Wednesday, 27 July 2011

The Beauty Queen of Leenane - The Young Vic, Monday 25th July 2011

Maureen, a middle‐aged spinster, lives with her elderly, manipulative mother Mag. in a remote cottage in Leenane, Connemara.  Maureen’s sisters have flown the nest, escaping the drab family home, but Maureen, who has a history of mental illness, remains at home, trapped in a dysfunctional relationship with her mother.

The arrival of an invitation sparks hopes of a last‐chance romance and offers Maureen the prospect of an escape to a new life. Things might just be looking up for her…but not if the interfering Mag has anything to do with it.

Maureen Folan – Derbhle Crotty
Mag Folan, her mother – Rosaleen Linehan
Pato Dooley – Frank Laverty
Ray Dooley, his brother – Johnny Ward

Creative Team:
Written by – Martin McDonagh
Direction – Joe Hill-Gibbin
Designer – Ultz
Lighting – Charles Balfour
Sound – Paul Arditti

Well, I haven’t had such a good time at the theatre in a long while. I’m going to try and not spoil the plot for you, because you really, really must phone the Young Vic and offer to sell your grandparents in exchange for a ticket. All I am going to say is that The Beauty Queen of Leenane is one of those plays which you think is going to be extremely straightforward, but which leads you very firmly by the hand up the garden path and then spins you round and pushes you into a ditch. You stagger out, continue up the path and arrive at the door, only to have the mat pulled out from underneath your feet. And then, having apologised profusely, welcomed you into the house and offered you a towel, the play then hits you round the back of the head with a saucepan. And runs away laughing. What appears to be a straightforward little play, in which the happiness of the lead character is all you hope for, comes all over Agatha Christie and starts throwing unexpected plot developments in your way. You know what you want to happen, you think you know what will happen – and then you sit there peering through your fingers muttering “Don’t answer the door – I know who’s going to come through it”. And they don’t, dammit. This is about 20 minutes after you have been lulled into a false sense of security by having something happen on stage that is utterly predictable the minute you see it coming. I got so wrapped up in the action it was as much as I could do not to start shouting out advice to the characters. Its soooooo clever – and if the seats at the Young Vic weren’t so damned uncomfortable anyway you’d be spending most of the evening perched on the edge. It’s a rare thing that gets members of the audience talking to the people next to them in the interval about what they think is going to happen and how, or discussing the plot twists on the way out.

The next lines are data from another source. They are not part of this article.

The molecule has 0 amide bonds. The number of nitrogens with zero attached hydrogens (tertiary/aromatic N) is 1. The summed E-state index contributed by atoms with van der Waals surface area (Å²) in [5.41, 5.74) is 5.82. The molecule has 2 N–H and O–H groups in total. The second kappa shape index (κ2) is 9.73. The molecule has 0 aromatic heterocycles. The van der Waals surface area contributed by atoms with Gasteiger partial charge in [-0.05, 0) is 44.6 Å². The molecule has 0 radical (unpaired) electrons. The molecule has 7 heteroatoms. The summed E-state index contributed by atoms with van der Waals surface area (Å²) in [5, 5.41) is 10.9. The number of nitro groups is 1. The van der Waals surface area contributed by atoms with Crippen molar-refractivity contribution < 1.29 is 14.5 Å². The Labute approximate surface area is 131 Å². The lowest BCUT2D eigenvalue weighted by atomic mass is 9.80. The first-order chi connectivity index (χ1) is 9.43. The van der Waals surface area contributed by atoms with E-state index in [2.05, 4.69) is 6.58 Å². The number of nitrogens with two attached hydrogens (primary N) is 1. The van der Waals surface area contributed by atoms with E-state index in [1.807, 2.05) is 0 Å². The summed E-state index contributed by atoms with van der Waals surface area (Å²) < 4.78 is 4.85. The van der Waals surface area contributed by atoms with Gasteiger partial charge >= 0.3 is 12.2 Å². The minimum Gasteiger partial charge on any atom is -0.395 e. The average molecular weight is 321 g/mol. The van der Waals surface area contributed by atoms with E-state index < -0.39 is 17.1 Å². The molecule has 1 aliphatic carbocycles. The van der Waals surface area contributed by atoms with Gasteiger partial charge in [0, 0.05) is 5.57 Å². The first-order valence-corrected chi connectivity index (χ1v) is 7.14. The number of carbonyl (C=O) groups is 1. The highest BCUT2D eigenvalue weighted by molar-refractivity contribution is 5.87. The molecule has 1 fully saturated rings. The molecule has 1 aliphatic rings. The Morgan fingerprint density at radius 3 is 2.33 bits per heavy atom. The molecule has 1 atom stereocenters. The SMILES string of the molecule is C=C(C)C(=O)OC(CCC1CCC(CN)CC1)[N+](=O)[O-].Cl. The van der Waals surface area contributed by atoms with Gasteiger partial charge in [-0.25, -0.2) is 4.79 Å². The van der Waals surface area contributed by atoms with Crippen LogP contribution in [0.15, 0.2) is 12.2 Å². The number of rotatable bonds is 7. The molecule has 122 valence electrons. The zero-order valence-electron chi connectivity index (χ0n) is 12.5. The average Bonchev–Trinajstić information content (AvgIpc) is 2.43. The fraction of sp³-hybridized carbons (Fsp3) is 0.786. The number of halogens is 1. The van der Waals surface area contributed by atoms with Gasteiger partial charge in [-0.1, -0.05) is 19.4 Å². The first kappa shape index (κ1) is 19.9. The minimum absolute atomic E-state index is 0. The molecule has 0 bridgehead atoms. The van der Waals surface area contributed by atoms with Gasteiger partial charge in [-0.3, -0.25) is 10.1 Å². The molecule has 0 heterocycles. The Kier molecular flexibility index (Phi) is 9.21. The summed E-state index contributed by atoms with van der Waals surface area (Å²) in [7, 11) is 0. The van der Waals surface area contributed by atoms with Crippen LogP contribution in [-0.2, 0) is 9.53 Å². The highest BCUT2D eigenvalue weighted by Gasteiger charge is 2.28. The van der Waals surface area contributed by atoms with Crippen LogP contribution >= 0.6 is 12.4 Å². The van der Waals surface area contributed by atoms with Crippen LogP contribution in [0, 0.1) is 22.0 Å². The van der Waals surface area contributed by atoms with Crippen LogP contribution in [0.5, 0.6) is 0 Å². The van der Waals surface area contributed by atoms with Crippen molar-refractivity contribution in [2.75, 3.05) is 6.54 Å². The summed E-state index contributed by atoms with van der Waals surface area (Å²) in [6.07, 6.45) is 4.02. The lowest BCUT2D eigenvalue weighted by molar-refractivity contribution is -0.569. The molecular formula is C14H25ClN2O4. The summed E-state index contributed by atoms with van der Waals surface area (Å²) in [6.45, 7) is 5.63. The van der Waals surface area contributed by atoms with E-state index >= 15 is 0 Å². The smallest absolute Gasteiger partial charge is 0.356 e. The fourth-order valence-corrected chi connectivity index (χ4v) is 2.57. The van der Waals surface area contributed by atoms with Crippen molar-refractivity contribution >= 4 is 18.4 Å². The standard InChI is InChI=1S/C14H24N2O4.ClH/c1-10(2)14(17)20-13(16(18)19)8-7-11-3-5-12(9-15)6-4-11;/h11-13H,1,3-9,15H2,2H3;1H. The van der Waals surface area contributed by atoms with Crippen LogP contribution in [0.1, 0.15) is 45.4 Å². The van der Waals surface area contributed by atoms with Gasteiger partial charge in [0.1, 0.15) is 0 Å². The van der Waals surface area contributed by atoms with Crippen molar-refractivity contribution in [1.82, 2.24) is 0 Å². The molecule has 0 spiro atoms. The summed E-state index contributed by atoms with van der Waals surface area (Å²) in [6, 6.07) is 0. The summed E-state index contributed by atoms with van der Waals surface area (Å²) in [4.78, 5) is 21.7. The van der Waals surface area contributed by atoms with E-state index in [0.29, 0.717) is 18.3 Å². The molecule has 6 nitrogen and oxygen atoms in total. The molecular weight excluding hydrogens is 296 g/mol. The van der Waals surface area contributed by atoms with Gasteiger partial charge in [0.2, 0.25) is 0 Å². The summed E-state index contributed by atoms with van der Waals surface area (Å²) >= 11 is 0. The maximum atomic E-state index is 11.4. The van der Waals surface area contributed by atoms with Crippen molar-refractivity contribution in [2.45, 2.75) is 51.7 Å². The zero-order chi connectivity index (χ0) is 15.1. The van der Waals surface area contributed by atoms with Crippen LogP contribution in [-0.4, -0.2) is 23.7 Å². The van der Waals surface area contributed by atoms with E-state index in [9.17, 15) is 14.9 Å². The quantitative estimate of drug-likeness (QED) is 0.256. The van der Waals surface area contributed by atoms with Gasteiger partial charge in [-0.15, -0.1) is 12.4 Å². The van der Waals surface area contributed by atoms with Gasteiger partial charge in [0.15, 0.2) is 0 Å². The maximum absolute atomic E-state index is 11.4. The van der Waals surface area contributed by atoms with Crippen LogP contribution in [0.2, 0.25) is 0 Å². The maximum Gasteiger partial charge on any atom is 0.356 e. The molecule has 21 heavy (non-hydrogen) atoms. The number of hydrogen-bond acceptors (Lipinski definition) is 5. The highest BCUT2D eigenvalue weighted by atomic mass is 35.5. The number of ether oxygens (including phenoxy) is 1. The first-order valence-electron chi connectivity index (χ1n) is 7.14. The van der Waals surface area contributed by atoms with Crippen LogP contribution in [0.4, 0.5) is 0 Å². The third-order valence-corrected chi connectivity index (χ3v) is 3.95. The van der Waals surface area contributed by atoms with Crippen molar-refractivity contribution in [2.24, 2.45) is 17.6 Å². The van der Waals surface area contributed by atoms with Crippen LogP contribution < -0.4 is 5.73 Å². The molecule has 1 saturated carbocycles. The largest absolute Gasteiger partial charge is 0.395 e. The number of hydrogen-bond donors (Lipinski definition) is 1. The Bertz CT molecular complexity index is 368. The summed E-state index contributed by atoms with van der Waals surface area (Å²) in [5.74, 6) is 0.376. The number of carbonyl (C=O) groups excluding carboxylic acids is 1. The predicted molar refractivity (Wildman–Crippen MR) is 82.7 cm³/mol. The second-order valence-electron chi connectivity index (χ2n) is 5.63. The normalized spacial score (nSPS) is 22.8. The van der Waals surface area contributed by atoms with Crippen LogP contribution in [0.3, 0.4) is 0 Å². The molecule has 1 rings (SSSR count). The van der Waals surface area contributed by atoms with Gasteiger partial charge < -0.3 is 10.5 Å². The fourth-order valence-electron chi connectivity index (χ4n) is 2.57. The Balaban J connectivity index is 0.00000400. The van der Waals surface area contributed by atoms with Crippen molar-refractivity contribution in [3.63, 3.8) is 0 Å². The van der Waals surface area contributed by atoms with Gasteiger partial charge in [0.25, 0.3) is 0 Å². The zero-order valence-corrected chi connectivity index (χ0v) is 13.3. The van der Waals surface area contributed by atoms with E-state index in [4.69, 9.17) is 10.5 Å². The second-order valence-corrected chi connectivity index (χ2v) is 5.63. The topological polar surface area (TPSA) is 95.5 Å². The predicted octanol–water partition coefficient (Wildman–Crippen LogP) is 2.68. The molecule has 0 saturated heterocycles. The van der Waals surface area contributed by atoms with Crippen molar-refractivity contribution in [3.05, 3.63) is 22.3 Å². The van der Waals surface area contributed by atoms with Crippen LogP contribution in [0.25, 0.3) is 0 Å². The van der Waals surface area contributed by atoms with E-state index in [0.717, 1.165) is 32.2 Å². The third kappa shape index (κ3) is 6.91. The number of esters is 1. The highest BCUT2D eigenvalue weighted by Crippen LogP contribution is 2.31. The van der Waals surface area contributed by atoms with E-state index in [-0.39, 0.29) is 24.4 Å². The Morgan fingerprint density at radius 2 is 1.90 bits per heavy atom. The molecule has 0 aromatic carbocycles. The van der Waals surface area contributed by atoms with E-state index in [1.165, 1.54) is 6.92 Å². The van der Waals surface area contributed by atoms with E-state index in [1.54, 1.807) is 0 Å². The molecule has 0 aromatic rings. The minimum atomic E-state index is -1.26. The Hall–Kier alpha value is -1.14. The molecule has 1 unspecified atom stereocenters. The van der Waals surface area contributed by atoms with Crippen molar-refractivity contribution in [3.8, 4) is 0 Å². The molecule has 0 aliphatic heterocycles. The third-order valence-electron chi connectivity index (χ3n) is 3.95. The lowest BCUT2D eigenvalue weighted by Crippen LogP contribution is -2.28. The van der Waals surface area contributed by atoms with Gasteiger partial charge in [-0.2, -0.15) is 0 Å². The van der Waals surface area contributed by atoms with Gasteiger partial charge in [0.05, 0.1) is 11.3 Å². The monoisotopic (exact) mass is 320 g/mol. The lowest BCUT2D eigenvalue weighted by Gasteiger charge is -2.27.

The set is simple, yet extremely effective, and you’re given the usual Young Vic “total experience” by walking into the auditorium to the sight and sound of rain falling lightly yet incessantly down sheets of taut plastic stretched from floor to ceiling (which also gives the place an authentic Irish Croft kind of chill). For some time, I even thought the theatre were piping in the smell of slightly stale beer as well, until I realised that the woman sitting next to me was holding a glass of it. We had a good laugh about this in the interval, and we both agreed it should be suggested to the theatre management for next time (we could have had the whiff of fried noodles for The Good Soul of Schezuan, manky straw for [The] Government Inspector and perhaps warm cattle dung for Annie Get Your Gun).

It would be invidious to give out “acting honours” for the three main leads as they were all so perfectly cast. Derbhle Crotty (which sounds like something you need to rub ointment into before going to bed) tends to walk away with them, because the audience are all rooting for her so much. Rosaleen Linehan makes a formidable Mag, alternately vicious and sympathetic (watch her eyes closely during her first scene after the interval – that’s classy acting) and Frank Laverty gives such a perfectly judged performance that his Act 2 opening monologue deserved – and indeed got – a round of applause. In fact, by the time Act 1 was half over, people were applauding each individual scene, which I don’t think I’ve ever experienced before. And its well deserved, believe me. And there was at least one Silence, if not two*. Johnny Ward is fine as Ray, but I think needs to settle down into the role slightly because there was just a touch too much of Dougal from Father Ted for my liking. It doesn’t help that he is never given a chance to be serious – all his scenes are slightly off the wall verbal sparring and one-liners.

Anyway, it was a grand night and one I enjoyed immensely. Go get your tickets now because a) its going to be sold out and b) you’ll come out afterwards talking to people you don’t know about what you’ve just seen.  And you'll never look at your chip pan in quite the same way again. 

* For those of you relatively new to this blog, a “Silence” isn’t when the audience is just quiet. Its when the audience is so wrapped up in what is happening on stage that there is a complete absence of sound. Not a cough, not a fidget, nothing. I’ve variously described it in the past as the sound of the entire audience collectively holding its breath, or the sound that black velvet would make if it could.

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